Nov 13, 2012
It was the perfect job. A flexible position with an interesting company, and an exciting new learning opportunity.
One problem: my boss-to-be was a Millennial.
I’d been out of the work force for a few years, enjoying full-time motherhood. So the idea of reporting to someone who was (nearly) young enough to be my son was a small concern.
But the “Millennial” thing? Scary.
In a review of The M-Factor: How the Millennial Generation Is Rocking the Workplace, Publishers Weekly stated that “Millennials are tarred as flighty, entitled, self-involved dilettantes.”
All I knew about Millennials was what I’d heard in the media, seen online, or read in a book. I’d never actually worked with one.
So in the months that followed, I was relieved to discover that my new boss was not self-centered, entitled, lazy, or fragile, as the Millennial myths claimed.
In fact, he’s taught me a few valuable lessons.
1. Persistence Pays Off
Part of the appeal of my new job was learning the “right way” to grow a business online. But I soon discovered that there is no right way….there’s just figuring out what works for your particular situation.
And that the “figuring out” part takes some persistence. Which has never been my strong point.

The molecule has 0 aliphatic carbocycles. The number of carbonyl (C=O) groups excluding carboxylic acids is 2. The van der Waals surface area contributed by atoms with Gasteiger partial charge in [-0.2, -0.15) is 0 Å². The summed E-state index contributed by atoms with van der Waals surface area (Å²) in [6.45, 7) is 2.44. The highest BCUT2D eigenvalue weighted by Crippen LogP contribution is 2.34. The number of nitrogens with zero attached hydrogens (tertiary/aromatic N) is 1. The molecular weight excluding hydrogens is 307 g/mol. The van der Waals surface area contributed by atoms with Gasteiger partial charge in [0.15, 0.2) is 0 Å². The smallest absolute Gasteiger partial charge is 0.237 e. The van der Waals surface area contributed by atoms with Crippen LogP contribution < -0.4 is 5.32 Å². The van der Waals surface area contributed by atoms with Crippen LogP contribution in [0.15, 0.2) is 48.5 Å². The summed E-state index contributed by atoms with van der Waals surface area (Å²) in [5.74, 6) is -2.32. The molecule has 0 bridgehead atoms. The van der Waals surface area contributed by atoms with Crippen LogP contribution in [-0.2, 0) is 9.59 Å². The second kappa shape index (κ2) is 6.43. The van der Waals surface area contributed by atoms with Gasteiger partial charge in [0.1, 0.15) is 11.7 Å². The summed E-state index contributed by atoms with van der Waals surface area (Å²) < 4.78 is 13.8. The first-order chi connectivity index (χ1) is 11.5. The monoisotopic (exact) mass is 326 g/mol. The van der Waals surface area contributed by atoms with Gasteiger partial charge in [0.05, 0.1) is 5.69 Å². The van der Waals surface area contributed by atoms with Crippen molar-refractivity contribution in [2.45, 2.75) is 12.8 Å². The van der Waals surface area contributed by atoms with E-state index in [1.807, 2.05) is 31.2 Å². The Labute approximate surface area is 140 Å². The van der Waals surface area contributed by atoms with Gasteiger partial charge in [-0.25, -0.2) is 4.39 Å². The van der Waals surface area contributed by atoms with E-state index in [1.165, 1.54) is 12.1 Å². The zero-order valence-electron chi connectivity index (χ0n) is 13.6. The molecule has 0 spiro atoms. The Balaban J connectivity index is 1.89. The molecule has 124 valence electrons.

I’m more inclined to focus on what doesn’t work and get stuck on poor results for a while.
But not my Millennial boss. He says, “No biggie. Let’s check out this other approach.” And off we go to try again.
2. A Little Hustle Never Hurt
When we’re seeking some attention for a new promotion, I start outlining a strategy on how to attract the type of attention we’re seeking.
Meanwhile, he’s already in five Twitter conversations, getting introductions to the influencers who can help us.
If he wants a little extra cash for an upcoming vacation or activity? He’s got side hustles lined up for whenever he needs them.
Lazy? Not a chance.
3. Someone Else Has Had This Problem, Too
If I had to pick single word to describe my Millennial boss, I’d choose “resourceful.”
Repeatedly, I’ve seen him take on a new problem, and an hour later he’s fully researched our options, obtained guidance from his circle, and has potential vendors on deck to resolve it.
He has taught me that we’re likely not the first person to face this issue, and step one is to find someone else who has dealt with it.
4. Consider Your Audience
Most impressive, though, is his attention to the differences between his perspective and the views of others. Especially our other team members.
People communicate differently. Some speak fast, some are more deliberate. Some folks want all the details, some prefer a general overview. Our team is varied, and he factors that in whether he’s communicating via email, phone, or in person.
This is not effortless. It takes consideration, attentiveness, and forethought.
I’m beginning to think that those Millennial myths are actually just sweeping generalizations. How about you?
Michelle Agner blogs at Careertopia where she helps her fellow careerists find, excel in, and enjoy careers they actually like. You can check out their FREE ecourse “How to Find the Perfect Career Fit For Your Personality”.